Time is running out for Europe. As Spain's banking crisis deepens, politicians on the continent remain in denial. The only solutions in their mind involve borrowing or subsidies from German taxpayers. With the International Monetary Fund (IMF) acting as their enabler, Europe's high-debt countries may be able to put off the required reforms, but delaying the inevitable is taking a toll on their economies.
Output is shrinking, unemployment is 11 percent, and factory orders are down. IMF chief Christine Lagarde believes the European Central Bank (ECB) has room to cut rates, but monetary easing doesn't address the fundamental problem that caused the debt crisis: countries living beyond their means. Spain is the immediate concern, but Greece is just a step behind, with elections coming up shortly.
It would take around $100 billion to recapitalize Spanish banks enough to restore stability. Already struggling with a large fiscal deficit, Madrid simply cannot shore up the financial sector on its own. The latest desperate plan is to integrate the banks of the various members of the European Union (EU), cutting the governments out. This banking union would mean stronger, better capitalized institutions would keep the weaker banks afloat instead of having national governments provide direct bailouts. The idea has received an icy reception in Germany, which has the healthiest economy in the region.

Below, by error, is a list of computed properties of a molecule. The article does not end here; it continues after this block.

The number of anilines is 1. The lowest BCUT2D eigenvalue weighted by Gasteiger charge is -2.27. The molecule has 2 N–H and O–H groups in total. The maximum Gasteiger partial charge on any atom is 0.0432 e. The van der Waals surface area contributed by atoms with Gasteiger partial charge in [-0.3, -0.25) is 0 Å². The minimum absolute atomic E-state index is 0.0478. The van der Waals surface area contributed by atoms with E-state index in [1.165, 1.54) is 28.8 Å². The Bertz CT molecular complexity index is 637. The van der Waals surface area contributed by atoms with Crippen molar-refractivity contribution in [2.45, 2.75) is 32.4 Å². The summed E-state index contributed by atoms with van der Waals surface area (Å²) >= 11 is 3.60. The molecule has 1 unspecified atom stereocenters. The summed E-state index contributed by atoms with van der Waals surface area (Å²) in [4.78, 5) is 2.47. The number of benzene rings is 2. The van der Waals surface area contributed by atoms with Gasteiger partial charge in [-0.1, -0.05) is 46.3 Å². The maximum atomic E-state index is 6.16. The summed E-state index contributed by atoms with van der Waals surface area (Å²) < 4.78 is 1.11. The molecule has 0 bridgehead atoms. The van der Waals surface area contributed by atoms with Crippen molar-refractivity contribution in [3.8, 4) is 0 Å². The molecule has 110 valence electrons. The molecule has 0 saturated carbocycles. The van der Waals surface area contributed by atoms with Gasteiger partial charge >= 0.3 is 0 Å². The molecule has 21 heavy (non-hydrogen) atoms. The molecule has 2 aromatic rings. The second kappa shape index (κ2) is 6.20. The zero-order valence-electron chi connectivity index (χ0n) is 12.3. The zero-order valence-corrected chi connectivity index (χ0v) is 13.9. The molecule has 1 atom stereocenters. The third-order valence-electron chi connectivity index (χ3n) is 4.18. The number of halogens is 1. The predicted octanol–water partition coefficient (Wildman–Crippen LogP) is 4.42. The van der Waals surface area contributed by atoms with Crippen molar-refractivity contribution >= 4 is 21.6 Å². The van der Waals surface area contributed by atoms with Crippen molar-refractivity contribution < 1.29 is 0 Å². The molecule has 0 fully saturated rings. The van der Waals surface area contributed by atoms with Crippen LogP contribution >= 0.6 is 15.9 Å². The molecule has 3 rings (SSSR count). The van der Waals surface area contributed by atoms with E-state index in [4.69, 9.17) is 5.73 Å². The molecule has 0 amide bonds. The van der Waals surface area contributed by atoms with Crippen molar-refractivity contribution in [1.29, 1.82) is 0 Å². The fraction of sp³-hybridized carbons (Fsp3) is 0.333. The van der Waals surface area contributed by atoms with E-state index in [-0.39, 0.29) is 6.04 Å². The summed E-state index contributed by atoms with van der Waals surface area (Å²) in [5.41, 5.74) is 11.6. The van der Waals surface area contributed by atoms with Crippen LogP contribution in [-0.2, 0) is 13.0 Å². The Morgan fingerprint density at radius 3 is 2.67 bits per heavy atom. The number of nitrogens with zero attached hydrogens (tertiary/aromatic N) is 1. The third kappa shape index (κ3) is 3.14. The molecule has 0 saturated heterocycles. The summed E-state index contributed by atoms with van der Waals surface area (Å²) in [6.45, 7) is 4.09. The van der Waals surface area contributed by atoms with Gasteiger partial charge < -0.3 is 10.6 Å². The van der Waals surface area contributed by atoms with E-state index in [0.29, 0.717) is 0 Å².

That frugal nation realizes it will almost certainly end up paying the bills in a banking union. A leading member of German Chancellor Angela Merkel's coalition dismissed the notion as a "new, admittedly creative, way to tap German solvency." That opposition is good news for Teutonic taxpayers.
To its credit, the ECB has held strong against backdoor attempts to use it for bank bailouts that violate terms of the EU treaties. ECB Chairman Mario Draghi has maintained the interest rate at 1 percent and currently declined to cut it any further. While the ECB is not blameless - it pumped over a trillion euros in the twin three-year loan operations in an effort to maintain liquidity in Europe's financial markets - Mr. Draghi is holding firm against further monetary expansion for now, passing the buck to the national government, where it rightly belongs.
What that means is Spain, Greece, Portugal, Italy, Ireland and even France need to undertake serious reform to pull out of the precarious fiscal positions they are in. Thanks to their lavish welfare states, high taxes and burdensome regulatory frameworks, they spend far more than they take in.
Germany can't bail out all of its profligate neighbors. Perhaps if this crisis forces European governments to concentrate on the need to balance their books, the heavy price that is being paid will do some good.
Nita Ghei is a contributing Opinion writer for The Washington Times.
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